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March 21, 1995 - Image 2

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The Michigan Daily, 1995-03-21

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2 -- The Michigan Daily - Tuesday, March 21, 1995

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Continued from page 1
policies as one that needs to be con-
vinced. I don't approach the given as
the only way to do things. I see my
task as questioning," he said.
In addition, McNamara wants to
address the rise in student tuition. "I
am very worried about the continued
dependence on tuition as making up
for the university deficit," he said.
SACUA chair-elect George
Brewer said he looks forward to work-
ing with next year's SACUA mem-
bers. "I think we elected an excellent
slate. This election has increased the
ability of SACUA to operate as a
leaderof faculty governance," he said.
Outgoing SACUA member
Charles Smith said he also feels con-
fident in the new members.
"I think that with the new members,
SACUA will be an even stronger advo-
cate for the faculty because the people
who were elected have all participated
well in faculty governance," he said.
SACUA chair Jean Loup said that
any of the seven candidates would
have comprised a good group. "It is of

course nice to see a woman elected,"
she said.
Some faculty members said that
although four members will change,
the composition and goals of the body
will remain almost the same.
"I think they will be comparable to
this SACUA which is concerned with
governance, grievances, and tenure,"
Loup said.
SACUA member Mark R.
DeCamp agreed that SACUA would
be very similar. He currently holds
a one-year term and was not re-
"I don't think there will be much
of a change. The people who were
appointed to regular terms are in a
sense replacing those that are there
now," he said. "Us guys from the
small places like Kinesiology and
Dearborn got lost in the shuffle."
Loup said that to accomplish their
goals, the group members must work
together. "I think it is important to
listen to opinions and refrain from
coming too quickly about what the
right thing to do is. There are a range
of opinions, and it is important to not
act on the first opinion."

Death toll in nerve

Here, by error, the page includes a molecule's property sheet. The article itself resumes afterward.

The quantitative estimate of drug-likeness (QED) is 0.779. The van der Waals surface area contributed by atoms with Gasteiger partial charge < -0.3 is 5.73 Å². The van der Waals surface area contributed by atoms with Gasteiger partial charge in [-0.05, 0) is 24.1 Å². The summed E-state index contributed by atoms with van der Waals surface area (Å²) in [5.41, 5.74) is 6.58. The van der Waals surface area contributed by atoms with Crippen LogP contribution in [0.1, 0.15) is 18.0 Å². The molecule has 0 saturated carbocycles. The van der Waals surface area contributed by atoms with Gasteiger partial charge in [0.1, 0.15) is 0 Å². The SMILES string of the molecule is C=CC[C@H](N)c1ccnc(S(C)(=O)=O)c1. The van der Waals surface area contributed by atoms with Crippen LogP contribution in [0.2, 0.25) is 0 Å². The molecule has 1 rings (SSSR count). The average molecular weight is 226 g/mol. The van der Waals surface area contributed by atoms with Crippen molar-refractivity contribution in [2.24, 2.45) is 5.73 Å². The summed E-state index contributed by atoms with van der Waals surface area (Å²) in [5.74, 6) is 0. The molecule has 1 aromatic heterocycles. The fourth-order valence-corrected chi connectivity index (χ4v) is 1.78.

gas attack rises to 8

w K

.- ."7 r V

TOKYO (AP) - Police seized
five packages of nerve gas that spread
death yesterday through Tokyo's
crowded subway system as they
hunted for clues in a chilling new
chapter in urban terrorism: the use of
chemical weapons.
By this morning, the attack had
killed eight people and sickened nearly
4,700 others. There were no credible
claims of responsibility, but there was
growing speculation that the incident
may have been politically motivated.
Police have identified a possible
suspect and intend to question him as
soon as he recovers from the effects
of the nerve gas, Japanese television
and newspapers reported today.
Gas spread through the subway
during the morning rush hour yester-
day, leaving passengers vomiting and
in convulsions in stations across cen-
tral Tokyo. All three of the lines hit
ran under Kasumigaseki, the district
at the heart of Japan's government.
The authorities blamed sarin, a
nerve gas developed by the Nazis
during World War II. The same gas
was blamed for seven unsolved deaths
in the central Japanese city of
Matsumoto in June.

The threat of chemical or biologi-
cal terrorism has worried governments
increasingly in recent years, as the
technology became more widespread
and easy to obtain.
"Terrorists have taken that step
across the threshold into the use of
weapons of mass destruction," said
Kyle Olson of the Chemical and Bio-
logical Arms Control Institute in Al-
exandria, Va.
Olson studied the Matsumoto poi-
soning and warned in February that it
could happen again.
"I began to reach the conclusion that
this was a dress rehearsal of some type,
that someone was trying to get the hang
of using a new weapon," he told Asso-
ciated Press Television yesterday.
Several media reports said that
police had identified one man hospi-
talized for nerve gas poisoning as a
possible suspect. Police refused to
confirm or deny the report.
The reports said several people
saw the man place a plastic bag
wrapped in newspaper on a train.
When he got off at Kodenmacho sta-
tion, a passenger kicked the object
onto the platform and it began to emit
white fumes.

Buchanan opens presidential bid
MANCHESTER, N.H. -Patrick J. Buchanan yesterday joined the grow-
ing list of candidates seeking the 1996 Republican presidential nomination
with a pugnacious, "America first" message of economic
nationalism, restored U.S.military muscle and apledge to
wage and win a cultural war.
Buchanan, the conservative commentator whose 1992
challenge to George Bush helped plant the seeds of the
former President's defeat, claimed that, unlike his rivals